The Case of GB’s Daughters

The Case of GB’s Daughters

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Syed Haider Kazmi

“Zainab why do you not go to college? You like to study. Don’t you?”

She said: “Yes, I like to go to college for studies and also to meet my friends there, but, er…”

“But what?”

“I used to go to college on foot and the depraved boys harass me on my way. Some pass offensive comments and some even stalk me. That’s why I seldom go there”, she said. Zainab was a student of F.A. at Government Girls College, Skardu. Why did I use the word “was”? Let me tell you the reason.

One month after our conversation, the depressed Zainab became a psychological patient, because of the constant harassment she had faced, and quit the college. This is not the only case of its kind.

In March 2 boys had raped a college girl while she was returning home from her academy. The victim’s family had taken the “brave” step of lodging an FIR and the court, to its credit, had indicted the criminals.

Unfortunately, many cases are not reported by the victims in our society, as they do not want to become victimized and stigmatized in front of the society where women are often accused of acts which were not done by them.

In most cases of sexual harassment, victims sew their lips and do not make complains because they know that the complaints would become counter-productive for them, in the society where women are treated as inferior species.

Last week a girl from Skardu committed suicide. The girl, R, was being harassed and blackmailed by a wicked boy. She reportedly complained to her fiance and parents about the culprit but all efforts were in vain. The situation had also created misunderstandings between the couple. At last, the depressed and oppressed girl killed herself.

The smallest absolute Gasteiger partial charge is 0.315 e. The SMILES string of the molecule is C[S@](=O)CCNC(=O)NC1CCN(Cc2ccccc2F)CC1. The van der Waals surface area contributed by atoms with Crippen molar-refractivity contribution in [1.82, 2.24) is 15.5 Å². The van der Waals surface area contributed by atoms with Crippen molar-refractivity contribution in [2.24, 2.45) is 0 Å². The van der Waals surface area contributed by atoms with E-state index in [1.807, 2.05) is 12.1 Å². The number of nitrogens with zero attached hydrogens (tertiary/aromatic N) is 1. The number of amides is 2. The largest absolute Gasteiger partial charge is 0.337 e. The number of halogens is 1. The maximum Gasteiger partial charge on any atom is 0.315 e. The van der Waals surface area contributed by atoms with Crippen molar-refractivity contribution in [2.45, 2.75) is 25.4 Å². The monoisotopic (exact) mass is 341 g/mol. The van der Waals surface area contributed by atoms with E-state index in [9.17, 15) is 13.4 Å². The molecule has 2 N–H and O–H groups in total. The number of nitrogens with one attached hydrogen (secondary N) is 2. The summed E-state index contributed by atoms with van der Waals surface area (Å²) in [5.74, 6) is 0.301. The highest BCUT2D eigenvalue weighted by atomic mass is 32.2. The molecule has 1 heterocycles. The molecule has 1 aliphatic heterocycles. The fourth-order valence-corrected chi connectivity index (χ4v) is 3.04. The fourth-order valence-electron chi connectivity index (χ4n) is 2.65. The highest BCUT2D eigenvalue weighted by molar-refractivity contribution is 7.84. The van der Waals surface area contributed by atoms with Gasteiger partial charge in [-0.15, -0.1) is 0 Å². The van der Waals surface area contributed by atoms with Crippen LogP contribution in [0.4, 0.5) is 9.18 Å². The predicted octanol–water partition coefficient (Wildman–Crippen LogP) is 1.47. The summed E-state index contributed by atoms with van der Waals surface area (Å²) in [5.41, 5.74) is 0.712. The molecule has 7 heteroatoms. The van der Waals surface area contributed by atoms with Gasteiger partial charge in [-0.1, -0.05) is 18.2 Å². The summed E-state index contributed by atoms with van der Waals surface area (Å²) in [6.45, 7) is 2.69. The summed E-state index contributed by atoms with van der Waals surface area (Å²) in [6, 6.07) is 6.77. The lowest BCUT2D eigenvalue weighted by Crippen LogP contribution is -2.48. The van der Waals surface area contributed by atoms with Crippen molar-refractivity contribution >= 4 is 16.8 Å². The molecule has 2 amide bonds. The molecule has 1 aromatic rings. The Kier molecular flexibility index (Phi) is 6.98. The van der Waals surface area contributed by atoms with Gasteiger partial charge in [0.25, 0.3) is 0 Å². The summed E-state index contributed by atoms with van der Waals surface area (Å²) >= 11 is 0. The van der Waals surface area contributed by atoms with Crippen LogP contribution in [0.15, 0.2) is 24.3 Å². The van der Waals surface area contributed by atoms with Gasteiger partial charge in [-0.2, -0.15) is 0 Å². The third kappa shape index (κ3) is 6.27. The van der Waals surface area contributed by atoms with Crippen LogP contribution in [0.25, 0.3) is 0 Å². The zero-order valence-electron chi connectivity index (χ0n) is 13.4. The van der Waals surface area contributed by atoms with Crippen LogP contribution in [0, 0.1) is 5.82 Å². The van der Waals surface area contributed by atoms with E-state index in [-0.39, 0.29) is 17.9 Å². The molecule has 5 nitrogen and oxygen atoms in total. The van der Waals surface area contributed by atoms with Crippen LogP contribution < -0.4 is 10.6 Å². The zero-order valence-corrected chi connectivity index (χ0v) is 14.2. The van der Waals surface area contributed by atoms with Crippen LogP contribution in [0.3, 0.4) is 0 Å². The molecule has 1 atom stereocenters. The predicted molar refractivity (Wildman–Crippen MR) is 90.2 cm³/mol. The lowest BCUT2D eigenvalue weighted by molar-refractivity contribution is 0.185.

Harassment is not only a civil offence but a punishable crime in Pakistan. According to the Pakistan Penal Code, section 509, any act, the use of word, sound or gesture with the intend to harass any woman “shall be punished with imprisonment which may extend to three years or with fine up to five hundred thousand rupees or with both”. According to law, any victim of harassment can sue against culprits but the dilemma is that the society, as whole, wants to preserve its fake image by hiding these nasty crimes of harassment.

‘R’ thought that she had no option other than the commission of suicide. So, she opted to escape from the hypocrite society. Do you also want to escape, or do you want to put up a fight against these discrimination and unjust norms of the society?

The writer is a student of Law and International Relations

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Pamir Times is the pioneering community news and views portal of Gilgit – Baltistan, Kohistan, Chitral and the surrounding mountain areas. It is a voluntary, not-for-profit, non-partisan and independent venture initiated by the youth.